A relative newcomer to Tennessee, the Song Sparrow started nesting in the far eastern corner of the state in the late 1800s. Scattered populations started to appear in Middle and West Tennessee in the 1940s through the 1970s. Currently, the Song Sparrow is a common nester only in the eastern third of Tennessee, but is found throughout the state in winter. The species has a very wide distribution, breeding across most of North America south to northern Mexico. Song Sparrows are partially or completely migratory depending on snow cover and winter temperature; some individuals remain on or near their breeding grounds while others move farther south. The winter range extends from southern Canada to Mexico and Florida, and wintering birds arrive in Tennessee in October and depart in early April.
Description: Both male and female are brown with dark streaks above, and below are white with dark streaking that forms a dark central spot on the breast. The face pattern is brown and gray, the tail is relatively long and in flight it appears they pump it up and down. Juveniles (April-September) are similar to adults, but have finer streaking on the face and breast. Geographically this species is very variable with larger, darker birds in the Northwest, and paler individuals in the Southwest. Length: 6.25"
Weight: 0.7 oz
Voice: The song has three or four clear introductory notes, followed by a short variable trill, and ending in a short jumble of notes. One translation is maids maids maids put on your tea kettle ettle. The call is a nasal and hollow-sounding chimp. Songs can vary widely among individuals, but the pattern of notes is generally maintained.
- Fox Sparrows, uncommon migrant and winter residents in Tennessee, are larger, have heavier streaks on the breast, and are more red than brown overall.
- Lincoln's Sparrow, an uncommon migrant and a rare winter resident in Tennessee, has a shorter, grayer tail, and a buff (not white) upper breast with finer streaking.
- Savannah Sparrow, a fairly common migrant and winter resident in Tennessee, has a shorter, slightly notched tail, and a yellow tinge between its eyes and bill.
- Vesper Sparrow has a white eye-ring and white outer tail feathers. It is an uncommon migrant, rare winter resident, and is a locally uncommon summer resident in Tennessee.
Habitat: Found in a variety of open, shrubby areas, especially in thickets near streams and rivers, and in urban and suburban areas.
Diet: Seeds, fruits, invertebrates.
Nesting and reproduction: Song Sparrows are strongly territorial and the male defends his territory for more six months each year. In Tennessee, egg laying peaks in early May, and Song Sparrows regularly raise three and occasionally four broods.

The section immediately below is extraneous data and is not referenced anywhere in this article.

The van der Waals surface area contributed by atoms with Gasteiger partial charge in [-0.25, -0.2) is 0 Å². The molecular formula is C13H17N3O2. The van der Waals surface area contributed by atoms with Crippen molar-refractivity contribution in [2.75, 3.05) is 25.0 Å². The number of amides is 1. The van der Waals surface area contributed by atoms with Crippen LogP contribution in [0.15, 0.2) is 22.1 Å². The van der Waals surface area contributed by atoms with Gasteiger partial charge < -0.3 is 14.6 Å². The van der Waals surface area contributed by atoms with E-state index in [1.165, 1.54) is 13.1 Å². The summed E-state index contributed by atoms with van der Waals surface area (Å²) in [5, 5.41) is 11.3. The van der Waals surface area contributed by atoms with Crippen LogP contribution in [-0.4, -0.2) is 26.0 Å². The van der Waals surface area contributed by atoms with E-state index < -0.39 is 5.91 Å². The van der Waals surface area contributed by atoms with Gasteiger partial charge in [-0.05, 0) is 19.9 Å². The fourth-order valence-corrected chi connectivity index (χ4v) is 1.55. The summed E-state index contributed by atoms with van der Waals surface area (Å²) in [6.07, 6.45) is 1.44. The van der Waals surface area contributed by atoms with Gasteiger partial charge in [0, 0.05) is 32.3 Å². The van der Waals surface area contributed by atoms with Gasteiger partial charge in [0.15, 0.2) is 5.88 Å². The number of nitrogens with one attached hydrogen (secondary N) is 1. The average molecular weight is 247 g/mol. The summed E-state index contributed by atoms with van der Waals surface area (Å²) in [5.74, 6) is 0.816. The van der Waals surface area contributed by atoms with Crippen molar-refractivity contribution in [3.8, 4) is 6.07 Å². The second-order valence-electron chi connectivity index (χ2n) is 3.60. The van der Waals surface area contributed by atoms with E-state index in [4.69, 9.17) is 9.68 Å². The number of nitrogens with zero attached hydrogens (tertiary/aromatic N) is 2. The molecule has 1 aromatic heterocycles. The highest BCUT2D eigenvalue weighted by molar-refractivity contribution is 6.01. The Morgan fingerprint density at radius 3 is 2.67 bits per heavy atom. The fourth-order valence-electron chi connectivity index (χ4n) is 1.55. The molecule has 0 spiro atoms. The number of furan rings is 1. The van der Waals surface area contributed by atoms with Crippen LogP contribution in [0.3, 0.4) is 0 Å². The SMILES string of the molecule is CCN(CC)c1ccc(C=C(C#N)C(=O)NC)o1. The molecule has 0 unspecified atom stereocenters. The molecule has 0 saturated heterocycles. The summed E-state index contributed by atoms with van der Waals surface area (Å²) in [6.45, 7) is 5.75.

Clutch Size: Usually 4 to 5 eggs. Clutches of 5 are more common early in the season.
Incubation: Females incubate the eggs for 12 to 13 days.
Fledging: Both adults feed the nestlings, which leave the nest in 10 days and become independent in 28 to 30 days. The female will leave the young in the care of the male when she begins the next nest.
Nest: The female builds the nest in 3 to 4 days. It is an open cup made of dead grass and weed stems, and lined with fine grasses. Before plants have leafed out, nests are frequently built on the ground; later it is usually placed low in shrubs.
Status in Tennessee: The Song Sparrow is common throughout the state in the winter, but breeds primarily in the eastern third of Tennessee and in scattered locations in Middle Tennessee. Wintering birds usually arrive in October and stay through early April. Song Sparrow numbers appear to be increasing everywhere in the state.
Dynamic map of Song Sparrow eBird observations in Tennessee
- The Song Sparrow is one of the most widespread songbirds in North America and has 24 recognized subspecies. These subspecies can look very different; birds from the Aleutian Islands of Alaska are 150% heavier than the smallest subspecies in the California salt marshes. The darkest individuals are found in the Pacific Northwest and the palest in the deserts of the Southwest.
Obsolete English Names: Townsend's finch, song finch
Best places to see in Tennessee: In summer, open grassy and shrubby fields and fencerows in eastern Tennessee. In middle Tennessee, they are scarce, but for some reason appear to be more abundant in the vicinity of Coffee County. Common statewide in winter.
For more information:
National Audubon Society Historical Account
Arcese, P., M.K. Sogge, A.B. Marr and M.A. Patten. 2002. Song Sparrow (Melospiza melodia), The Birds of North America, No. 704 (A. Poole and F. Gill, eds.). The Academy of Natural Sciences, Philadelphia, PA, and The American Ornithologists' Union, Washington, D.C.Nicholson, C. P. 1997. Atlas of Breeding Birds of Tennessee. Univ. Tennessee Press, Knoxville.
Robinson J. C. 1990. An Annotated Checklist of the Birds of Tennessee. Univ. Tennessee Press, Knoxville.
Sibley, D. A. 2000. The Sibley Guide to Birds. A. A. Knopf, New York, NY.
Consider using the online bird checklist program at eBird to help us understand bird populations and distributions in Tennessee. Click here to see how.